© The Financial Times Ltd 2015 FT and 'Financial Times' are trademarks of The Financial Times Ltd.
July 18, 2014 10:53 pm
De Vere Group is formally launching the sale of its mid-market Village hotels chain, the last and biggest chunk of Lloyds’ hospitality portfolio which could attract bids of around £450m.
The 25 hotels of Village Urban Resorts, comprising 3,100 rooms, have attracted unsolicited interest and could entice bids from US private equity groups, real estate companies and strategic interests as the debt financing market improves and investors look beyond London for hotel assets.
JPMorgan is conducting the sale. A first round of bids will be concluded by the middle of August with a second round scheduled to take place in late September. The sale is expected to be completed by the end of November.
Lloyds took over De Vere in 2010 following its acquisition of HBOS which had accumulated £1.75bn of bad loans from the hospitality business.
The bank wrote off £650m when it converted debt into preferred ordinary shares to save De Vere from collapse. It recouped £232m from the 2013 sale of Venues, its conference division, and £136m from other hotel disposals including the Grand Hotel in Brighton, and non-core assets.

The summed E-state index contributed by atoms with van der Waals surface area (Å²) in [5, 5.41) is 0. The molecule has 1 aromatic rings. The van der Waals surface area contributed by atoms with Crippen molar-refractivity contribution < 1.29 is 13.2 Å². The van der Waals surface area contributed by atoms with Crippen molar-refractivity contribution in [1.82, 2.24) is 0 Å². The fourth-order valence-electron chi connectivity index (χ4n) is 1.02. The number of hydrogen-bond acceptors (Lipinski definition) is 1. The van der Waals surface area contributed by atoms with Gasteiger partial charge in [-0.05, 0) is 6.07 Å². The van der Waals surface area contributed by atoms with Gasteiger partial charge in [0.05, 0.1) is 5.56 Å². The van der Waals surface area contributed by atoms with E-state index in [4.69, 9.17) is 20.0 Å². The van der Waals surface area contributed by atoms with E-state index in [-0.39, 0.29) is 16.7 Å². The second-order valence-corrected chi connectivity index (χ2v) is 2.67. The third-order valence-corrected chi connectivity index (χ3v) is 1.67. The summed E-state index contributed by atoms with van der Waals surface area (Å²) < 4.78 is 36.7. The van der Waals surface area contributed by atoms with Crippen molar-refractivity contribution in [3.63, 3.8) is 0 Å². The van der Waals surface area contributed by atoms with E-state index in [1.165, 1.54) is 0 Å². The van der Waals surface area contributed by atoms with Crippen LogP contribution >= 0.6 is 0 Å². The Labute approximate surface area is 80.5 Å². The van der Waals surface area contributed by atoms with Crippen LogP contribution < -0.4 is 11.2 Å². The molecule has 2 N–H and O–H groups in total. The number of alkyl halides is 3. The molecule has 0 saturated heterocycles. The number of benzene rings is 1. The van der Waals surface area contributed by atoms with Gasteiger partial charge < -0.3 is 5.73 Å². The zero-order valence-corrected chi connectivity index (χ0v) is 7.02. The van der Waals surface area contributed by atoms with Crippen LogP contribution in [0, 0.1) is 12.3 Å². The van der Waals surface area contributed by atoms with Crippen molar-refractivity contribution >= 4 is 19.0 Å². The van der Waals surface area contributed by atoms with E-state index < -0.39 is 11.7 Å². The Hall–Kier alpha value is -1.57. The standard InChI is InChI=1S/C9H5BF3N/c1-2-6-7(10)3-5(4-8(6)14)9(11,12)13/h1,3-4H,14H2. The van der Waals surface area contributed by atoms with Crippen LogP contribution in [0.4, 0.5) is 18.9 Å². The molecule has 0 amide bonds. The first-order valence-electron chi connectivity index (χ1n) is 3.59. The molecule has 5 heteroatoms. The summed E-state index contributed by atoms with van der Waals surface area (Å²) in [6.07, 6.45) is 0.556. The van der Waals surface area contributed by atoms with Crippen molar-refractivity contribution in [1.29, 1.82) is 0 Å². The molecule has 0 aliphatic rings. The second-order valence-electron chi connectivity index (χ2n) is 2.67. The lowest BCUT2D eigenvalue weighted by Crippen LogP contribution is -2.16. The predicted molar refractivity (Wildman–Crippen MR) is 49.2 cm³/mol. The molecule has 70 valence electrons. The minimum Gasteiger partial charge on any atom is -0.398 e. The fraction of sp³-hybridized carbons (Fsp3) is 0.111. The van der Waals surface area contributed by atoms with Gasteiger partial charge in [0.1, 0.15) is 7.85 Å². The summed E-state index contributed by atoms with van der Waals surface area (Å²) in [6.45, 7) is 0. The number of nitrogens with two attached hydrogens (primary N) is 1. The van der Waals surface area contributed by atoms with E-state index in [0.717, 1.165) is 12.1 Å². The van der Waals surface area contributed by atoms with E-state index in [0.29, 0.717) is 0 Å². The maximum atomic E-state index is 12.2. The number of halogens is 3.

The sale of its six golf resorts, including the flagship Cameron House on the banks of Loch Lomond, is expected to fetch a further £160m.
The Village chain sale will take a sizeable chunk out of Lloyds’ remaining debt, but still leave the bank having to write off another significant amount.
A sale of Village in the region of £450m will take Lloyds’ disposals from De Vere to around £980m, still £120m short of its £1.1bn target.
Lloyds last year realised about £360m from the sale of the Principal Hayley group of 23 hotels to Starwood Capital.
De Vere estimated the property value of the chain to be worth £410m at the end of last year. Three venues are being built in Scotland and there is a pipeline of nine further sites.
Andrew Coppel, De Vere chief executive, said: “The bank has been hugely supportive of both management and the business, evidenced by the fact that we have been able to invest £120m in the past four years.”
Village is projecting revenues this year of £165m and earnings before interest, tax, depreciation and amortisation of £44m, before central costs, both slightly ahead of 2013.
Its hotels are in out-of-town locations and its mid-market concept offers accommodation, and restaurants and a gym under one roof.
“This is a peach of a business and a real opportunity for a new owner,” said Mr Coppel, former chief executive of Queens Moat Houses, who was brought in by Lloyds in 2010 to steady the group and prepare it for disposal.
De Vere was created out of the hotel assets of brewer Greenall and then sold in 2006 to Alternative Hotel Group, run by property entrepreneur Richard Balfour-Lynn, in combination with HBOS.
Please don't cut articles from FT.com and redistribute by email or post to the web.